Data source: National Survey on Drug Use and Health:  

However, as depicted in Figure 2, reporting no lifetime, past-year, or past-month use drops substantially when we look at 18- to 25-year-olds, indicating that prevention can’t be limited to just youth and could improve health and well-being across the lifespan. These statistics also underscore the critical importance of prevention early in life, when brains are still developing and patterns of healthy and health-risk behaviors are starting to take shape.  

As we think about how to approach substance use prevention, it is critical to note that substance use has no single cause — and that’s why in our prevention work at CSAP and in the field more broadly we are focused on the spectrum of protective factors, risk factors, and root drivers of substance use. At its core, prevention works by strengthening protective factors and reducing risk factors at the individual, family, school, community, and society levels. 

Some examples of risk factors include: genetics, initiating substance use early, a low level of emotional and communication skills in the family; substance use in the family or home; trauma; exposure to abuse, neglect, or violence in the home, school, or community; community norms and attitudes as well as policies favorable to substance use; having a mental health condition; and lack of life opportunity and connectedness at school or in the community. 

On the flip side, examples of protective factors include: developing problem-solving and conflict resolution skills; developing emotional intelligence (including how to handle and process emotions); having positive peer, family, and community relationships; participating in healthy activities and connections (sports and recreation, arts, faith-based, cultural connections, etc.); and having opportunities for education, employment, and engagement.  

We also recognize that substance use and overdose is a health equity issue ― substance use patterns and substance use-related harms vary based on where someone lives, their socioeconomic status, race/ethnicity, sexual orientation or gender identity, and access to services and supports. To optimize the impact of prevention, we must incorporate efforts to address the social determinants of health – economic stability, education access and quality, health care access and quality, the built environment, and social and community context.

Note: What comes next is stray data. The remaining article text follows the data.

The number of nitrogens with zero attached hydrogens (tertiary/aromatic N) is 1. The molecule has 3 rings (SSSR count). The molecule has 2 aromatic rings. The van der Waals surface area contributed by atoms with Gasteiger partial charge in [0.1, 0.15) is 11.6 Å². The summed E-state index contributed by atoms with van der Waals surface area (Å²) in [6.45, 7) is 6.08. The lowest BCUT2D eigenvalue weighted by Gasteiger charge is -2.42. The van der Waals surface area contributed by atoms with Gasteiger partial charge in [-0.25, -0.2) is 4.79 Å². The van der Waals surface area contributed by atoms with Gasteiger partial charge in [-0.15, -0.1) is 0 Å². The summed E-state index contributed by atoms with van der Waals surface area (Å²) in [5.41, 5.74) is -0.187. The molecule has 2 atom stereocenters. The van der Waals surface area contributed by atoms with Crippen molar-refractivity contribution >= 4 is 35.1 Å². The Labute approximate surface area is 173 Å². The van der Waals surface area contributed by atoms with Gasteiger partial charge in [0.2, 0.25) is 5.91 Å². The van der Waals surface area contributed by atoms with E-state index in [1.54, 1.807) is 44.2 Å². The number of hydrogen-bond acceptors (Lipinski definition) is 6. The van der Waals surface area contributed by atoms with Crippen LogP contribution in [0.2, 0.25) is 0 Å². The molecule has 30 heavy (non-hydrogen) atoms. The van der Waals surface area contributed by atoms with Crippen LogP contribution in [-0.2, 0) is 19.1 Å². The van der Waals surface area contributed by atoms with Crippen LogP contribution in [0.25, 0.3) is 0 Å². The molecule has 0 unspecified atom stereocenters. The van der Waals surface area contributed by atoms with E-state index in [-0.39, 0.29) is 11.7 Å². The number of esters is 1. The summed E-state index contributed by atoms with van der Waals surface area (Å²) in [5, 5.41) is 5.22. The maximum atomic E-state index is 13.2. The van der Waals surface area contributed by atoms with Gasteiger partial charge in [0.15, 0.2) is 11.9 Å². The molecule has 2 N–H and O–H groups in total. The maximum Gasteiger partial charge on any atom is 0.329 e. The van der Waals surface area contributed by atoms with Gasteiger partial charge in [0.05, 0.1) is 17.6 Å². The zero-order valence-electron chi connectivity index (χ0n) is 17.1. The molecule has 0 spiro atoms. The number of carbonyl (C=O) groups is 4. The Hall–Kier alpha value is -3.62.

Addiction medicine and other clinicians have an important role to play in advancing prevention in communities. Across the prevention continuum, there are multiple opportunities for clinicians to take action that can improve health and save lives. This includes: instituting screening and early intervention services, providing or linking people to care or to social and other support services, prescribing naloxone, or treating substance use-related infectious diseases. Clinicians can also help set community norms on prevention — raising awareness about the risks of substance use, engaging with community partners, and being key advocates for the importance of prevention as part of the behavioral health continuum.  

We’re all partners in prevention. Each of us has a role to play, in preventing substance use — and preventing human suffering — as individuals, as healthcare providers, among family and friends, at work and school, in our communities, and in society. Ultimately, prevention is about supporting healthy social and emotional development; preventing and addressing trauma; supporting parents and strengthening families; expanding evidence-based programs in communities and schools; and improving the safety, stability, and livability of community environments.  

National Prevention Week (May 12 to May 18) provides an opportunity for each of us ― individually and collectively ― to redouble our efforts to advance the life-saving work of substance use prevention. NPW offers a platform to showcase the work of communities and organizations across the country to prevent substance use and promote well-being. And throughout each year, SAMHSA offers prevention campaigns, events, and resources — with opportunities to get involved. 

The reality is that we are facing significant substance use and mental health challenges in our country. Rather than continuously playing catch up, prevention provides us an opportunity to get ahead of these challenges ― so that kids, families, and communities can be healthy, safe, and thrive. We applaud ASAM’s efforts on prevention and welcome you as a critical partner in this work.